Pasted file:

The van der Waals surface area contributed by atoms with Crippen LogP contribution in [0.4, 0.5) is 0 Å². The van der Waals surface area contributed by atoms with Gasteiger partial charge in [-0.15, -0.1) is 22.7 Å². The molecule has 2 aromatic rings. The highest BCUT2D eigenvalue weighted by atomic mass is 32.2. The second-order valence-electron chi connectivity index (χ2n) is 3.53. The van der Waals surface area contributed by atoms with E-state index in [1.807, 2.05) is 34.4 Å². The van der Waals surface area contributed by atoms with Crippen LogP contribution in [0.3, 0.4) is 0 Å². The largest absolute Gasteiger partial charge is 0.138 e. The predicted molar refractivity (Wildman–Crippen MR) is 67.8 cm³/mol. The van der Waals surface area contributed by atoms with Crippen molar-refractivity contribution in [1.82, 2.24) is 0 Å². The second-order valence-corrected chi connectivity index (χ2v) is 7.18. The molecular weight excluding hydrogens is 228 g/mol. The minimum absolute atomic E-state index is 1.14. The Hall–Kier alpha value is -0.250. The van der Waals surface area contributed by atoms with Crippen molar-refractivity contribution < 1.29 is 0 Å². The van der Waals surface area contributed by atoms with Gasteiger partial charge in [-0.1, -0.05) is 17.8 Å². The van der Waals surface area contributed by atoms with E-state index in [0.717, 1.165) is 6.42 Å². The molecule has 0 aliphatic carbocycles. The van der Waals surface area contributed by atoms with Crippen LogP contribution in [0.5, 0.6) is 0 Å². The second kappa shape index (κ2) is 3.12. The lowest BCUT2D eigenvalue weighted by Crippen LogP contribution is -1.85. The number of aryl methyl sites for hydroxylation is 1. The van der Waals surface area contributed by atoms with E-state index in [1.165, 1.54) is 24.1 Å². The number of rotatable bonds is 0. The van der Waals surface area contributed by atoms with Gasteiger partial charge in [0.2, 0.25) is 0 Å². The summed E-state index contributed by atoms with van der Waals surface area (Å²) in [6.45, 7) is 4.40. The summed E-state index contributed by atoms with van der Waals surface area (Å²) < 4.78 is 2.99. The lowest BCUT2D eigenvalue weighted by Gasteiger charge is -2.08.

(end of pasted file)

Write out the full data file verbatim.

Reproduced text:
The van der Waals surface area contributed by atoms with Crippen LogP contribution in [0.4, 0.5) is 0 Å². The van der Waals surface area contributed by atoms with Gasteiger partial charge in [-0.15, -0.1) is 22.7 Å². The molecule has 2 aromatic rings. The highest BCUT2D eigenvalue weighted by atomic mass is 32.2. The second-order valence-electron chi connectivity index (χ2n) is 3.53. The van der Waals surface area contributed by atoms with E-state index in [1.807, 2.05) is 34.4 Å². The van der Waals surface area contributed by atoms with Crippen LogP contribution in [0.3, 0.4) is 0 Å². The largest absolute Gasteiger partial charge is 0.138 e. The predicted molar refractivity (Wildman–Crippen MR) is 67.8 cm³/mol. The van der Waals surface area contributed by atoms with Crippen molar-refractivity contribution in [1.82, 2.24) is 0 Å². The second-order valence-corrected chi connectivity index (χ2v) is 7.18. The molecular weight excluding hydrogens is 228 g/mol. The minimum absolute atomic E-state index is 1.14. The Hall–Kier alpha value is -0.250. The van der Waals surface area contributed by atoms with Crippen molar-refractivity contribution < 1.29 is 0 Å². The van der Waals surface area contributed by atoms with Gasteiger partial charge in [-0.1, -0.05) is 17.8 Å². The van der Waals surface area contributed by atoms with E-state index in [0.717, 1.165) is 6.42 Å². The molecule has 0 aliphatic carbocycles. The van der Waals surface area contributed by atoms with Crippen LogP contribution in [0.5, 0.6) is 0 Å². The second kappa shape index (κ2) is 3.12. The lowest BCUT2D eigenvalue weighted by Crippen LogP contribution is -1.85. The number of aryl methyl sites for hydroxylation is 1. The van der Waals surface area contributed by atoms with E-state index in [1.165, 1.54) is 24.1 Å². The number of rotatable bonds is 0. The van der Waals surface area contributed by atoms with Gasteiger partial charge in [0.2, 0.25) is 0 Å². The summed E-state index contributed by atoms with van der Waals surface area (Å²) in [6.45, 7) is 4.40. The summed E-state index contributed by atoms with van der Waals surface area (Å²) < 4.78 is 2.99. The lowest BCUT2D eigenvalue weighted by Gasteiger charge is -2.08.